The Toughest Talk You’ll Ever Have
By Winnie Yu
The toughest talk you’ll ever have. For a few years — OK, maybe more than a few — I worried that my daughter Samantha was getting fat. After all, she was consistently in the 95th percentile for her weight, and I knew that a BMI (body mass index) between the 85th and 95th percentile meant a child was at risk for being too heavy.
It’s easy for women to get a little crazy about their weight, so it’s no wonder that we become a bit unhinged when it comes to our kids. Our pediatrician reassured me that she was fine because she’d been in the 95th percentile since she was a toddler and had a naturally muscular build. And today, at 14, her BMI is normal, so perhaps he was right.
Still, I couldn’t help but be concerned — especially when I saw her chomping down her fourth slice of pizza or noshing on candy with reckless abandon. Telling her I was worried about her weight felt cruel, a remark that could spawn body image issues and trigger an eating disorder. But staying silent seemed equally wrong, as if I were giving her permission to pack on the pounds.
Clearly, being appropriately concerned yet not overly neurotic was going to take some restraint. Turns out I’m not the only parent who feels uncomfortable discussing these matters. A recent survey found that most parents would prefer to talk about sex, drugs and alcohol than chat up their kids about weight.
So rather than get embroiled in a complicated conversation about BMI and calories, I chose to keep it simple and focus on one thing: good health. And rather than zero in on Samantha, I made these weighty discussions a family affair that included her thin-as-a-rail sister, Annie. We talked about trying to log an hour of exercise every day, eating plenty of fruits and vegetables, and limiting — but not necessarily omitting — junk food from our diets. My friend did the same thing with her three boys.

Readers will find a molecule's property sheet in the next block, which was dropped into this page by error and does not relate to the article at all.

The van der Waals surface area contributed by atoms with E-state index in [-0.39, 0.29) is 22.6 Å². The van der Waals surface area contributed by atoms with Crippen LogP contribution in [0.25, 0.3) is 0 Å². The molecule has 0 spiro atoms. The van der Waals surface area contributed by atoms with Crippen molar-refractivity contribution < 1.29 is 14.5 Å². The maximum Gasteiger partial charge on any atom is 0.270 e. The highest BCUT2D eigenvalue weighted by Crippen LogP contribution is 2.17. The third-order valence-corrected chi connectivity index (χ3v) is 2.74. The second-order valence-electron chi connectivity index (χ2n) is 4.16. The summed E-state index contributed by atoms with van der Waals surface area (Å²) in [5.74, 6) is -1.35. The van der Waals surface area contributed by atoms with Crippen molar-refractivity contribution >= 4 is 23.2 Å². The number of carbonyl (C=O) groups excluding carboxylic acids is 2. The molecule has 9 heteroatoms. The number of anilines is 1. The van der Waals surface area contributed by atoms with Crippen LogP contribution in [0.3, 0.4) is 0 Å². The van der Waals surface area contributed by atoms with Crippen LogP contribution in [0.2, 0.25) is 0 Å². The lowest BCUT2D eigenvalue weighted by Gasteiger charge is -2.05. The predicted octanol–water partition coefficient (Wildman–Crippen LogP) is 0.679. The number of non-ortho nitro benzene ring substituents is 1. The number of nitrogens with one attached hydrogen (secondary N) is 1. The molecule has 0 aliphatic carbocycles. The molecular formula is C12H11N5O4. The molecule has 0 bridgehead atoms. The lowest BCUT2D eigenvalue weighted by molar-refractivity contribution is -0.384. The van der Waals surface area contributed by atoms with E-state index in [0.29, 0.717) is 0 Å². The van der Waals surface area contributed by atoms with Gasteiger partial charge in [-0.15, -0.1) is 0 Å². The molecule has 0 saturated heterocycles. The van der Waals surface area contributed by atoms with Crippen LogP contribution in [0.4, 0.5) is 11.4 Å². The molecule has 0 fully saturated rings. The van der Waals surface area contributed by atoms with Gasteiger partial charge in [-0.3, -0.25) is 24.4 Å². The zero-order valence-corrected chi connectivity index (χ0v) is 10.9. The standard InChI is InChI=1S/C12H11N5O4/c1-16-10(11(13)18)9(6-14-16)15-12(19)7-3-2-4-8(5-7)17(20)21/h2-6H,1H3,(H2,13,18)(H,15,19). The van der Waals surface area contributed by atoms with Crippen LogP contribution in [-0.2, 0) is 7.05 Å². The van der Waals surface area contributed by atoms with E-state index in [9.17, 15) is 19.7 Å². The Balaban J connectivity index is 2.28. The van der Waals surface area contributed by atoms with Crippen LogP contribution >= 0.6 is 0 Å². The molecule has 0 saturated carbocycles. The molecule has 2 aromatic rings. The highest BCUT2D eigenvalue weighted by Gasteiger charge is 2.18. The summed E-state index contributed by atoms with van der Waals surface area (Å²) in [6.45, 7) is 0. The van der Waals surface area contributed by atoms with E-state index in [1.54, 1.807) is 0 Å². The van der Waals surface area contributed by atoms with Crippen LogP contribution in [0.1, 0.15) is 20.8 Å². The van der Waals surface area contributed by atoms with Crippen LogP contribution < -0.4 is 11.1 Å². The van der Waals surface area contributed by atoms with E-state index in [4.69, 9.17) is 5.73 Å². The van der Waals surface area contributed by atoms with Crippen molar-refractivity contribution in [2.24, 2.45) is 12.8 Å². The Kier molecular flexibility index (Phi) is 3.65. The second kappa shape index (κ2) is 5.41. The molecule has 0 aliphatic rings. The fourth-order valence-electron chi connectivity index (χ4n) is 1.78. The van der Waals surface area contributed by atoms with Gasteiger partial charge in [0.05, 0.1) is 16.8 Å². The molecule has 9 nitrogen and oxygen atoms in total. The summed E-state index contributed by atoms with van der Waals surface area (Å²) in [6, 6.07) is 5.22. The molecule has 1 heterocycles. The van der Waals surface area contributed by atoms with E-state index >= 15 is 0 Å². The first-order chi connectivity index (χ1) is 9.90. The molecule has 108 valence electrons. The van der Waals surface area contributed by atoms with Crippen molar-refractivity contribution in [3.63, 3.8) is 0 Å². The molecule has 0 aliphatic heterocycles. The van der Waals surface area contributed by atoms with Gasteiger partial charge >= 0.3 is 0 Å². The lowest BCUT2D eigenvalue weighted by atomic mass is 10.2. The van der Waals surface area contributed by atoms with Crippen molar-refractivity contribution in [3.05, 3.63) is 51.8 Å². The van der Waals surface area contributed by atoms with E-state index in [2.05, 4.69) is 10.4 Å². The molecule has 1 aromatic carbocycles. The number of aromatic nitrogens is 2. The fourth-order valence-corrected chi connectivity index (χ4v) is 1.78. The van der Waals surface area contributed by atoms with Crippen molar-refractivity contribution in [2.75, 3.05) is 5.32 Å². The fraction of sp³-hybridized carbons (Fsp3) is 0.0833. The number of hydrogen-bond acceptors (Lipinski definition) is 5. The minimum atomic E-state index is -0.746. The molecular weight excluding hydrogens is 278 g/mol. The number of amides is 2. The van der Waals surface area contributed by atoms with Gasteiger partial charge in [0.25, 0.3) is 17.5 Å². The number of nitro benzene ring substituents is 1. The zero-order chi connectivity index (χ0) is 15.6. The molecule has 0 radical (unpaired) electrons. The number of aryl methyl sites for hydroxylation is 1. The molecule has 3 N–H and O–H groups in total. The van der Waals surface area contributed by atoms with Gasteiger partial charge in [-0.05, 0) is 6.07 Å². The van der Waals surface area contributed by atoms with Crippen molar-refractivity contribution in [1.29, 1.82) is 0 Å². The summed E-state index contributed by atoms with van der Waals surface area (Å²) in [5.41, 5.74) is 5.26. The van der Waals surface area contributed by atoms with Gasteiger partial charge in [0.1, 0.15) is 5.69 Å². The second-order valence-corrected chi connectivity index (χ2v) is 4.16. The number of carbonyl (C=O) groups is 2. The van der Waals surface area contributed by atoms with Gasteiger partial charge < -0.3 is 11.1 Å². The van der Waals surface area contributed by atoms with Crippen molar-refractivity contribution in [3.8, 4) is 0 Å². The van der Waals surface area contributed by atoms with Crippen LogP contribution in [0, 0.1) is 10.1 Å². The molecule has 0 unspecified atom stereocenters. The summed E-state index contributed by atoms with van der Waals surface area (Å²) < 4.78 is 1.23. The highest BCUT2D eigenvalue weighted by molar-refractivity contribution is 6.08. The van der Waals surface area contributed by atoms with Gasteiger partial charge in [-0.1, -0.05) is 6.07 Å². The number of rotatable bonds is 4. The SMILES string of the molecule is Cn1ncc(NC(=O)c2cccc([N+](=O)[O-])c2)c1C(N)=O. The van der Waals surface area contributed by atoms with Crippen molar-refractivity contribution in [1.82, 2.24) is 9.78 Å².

Teaching my kids portion control was a little trickier. To rein in their temptation to overeat — the root of the nation’s weight problem, I think — I told them to try putting off until tomorrow the second helping you want today. “After all,” I said, borrowing a line from Scarlett O’Hara, “Tomorrow is another day.”
It was a simple lesson — one that my kids got right away. “Guess what, Mom?” Samantha said to me one day. “I didn’t take the second cupcake today because I remembered what you said about there always being another time.”
Inside I cheered. But will these lessons stick? Will they succumb to the freshman 15? Will they keep it off as adults? Only time will tell.
She has two daughters (Samantha, 14, and Annie, 12) and is the author of seven books, including New Mother’s Guide to Breastfeeding and What to Eat for What Ails You. Her work has appeared in numerous publications, including Woman’s Day, AARP Bulletin, Prevention and WebMD.com.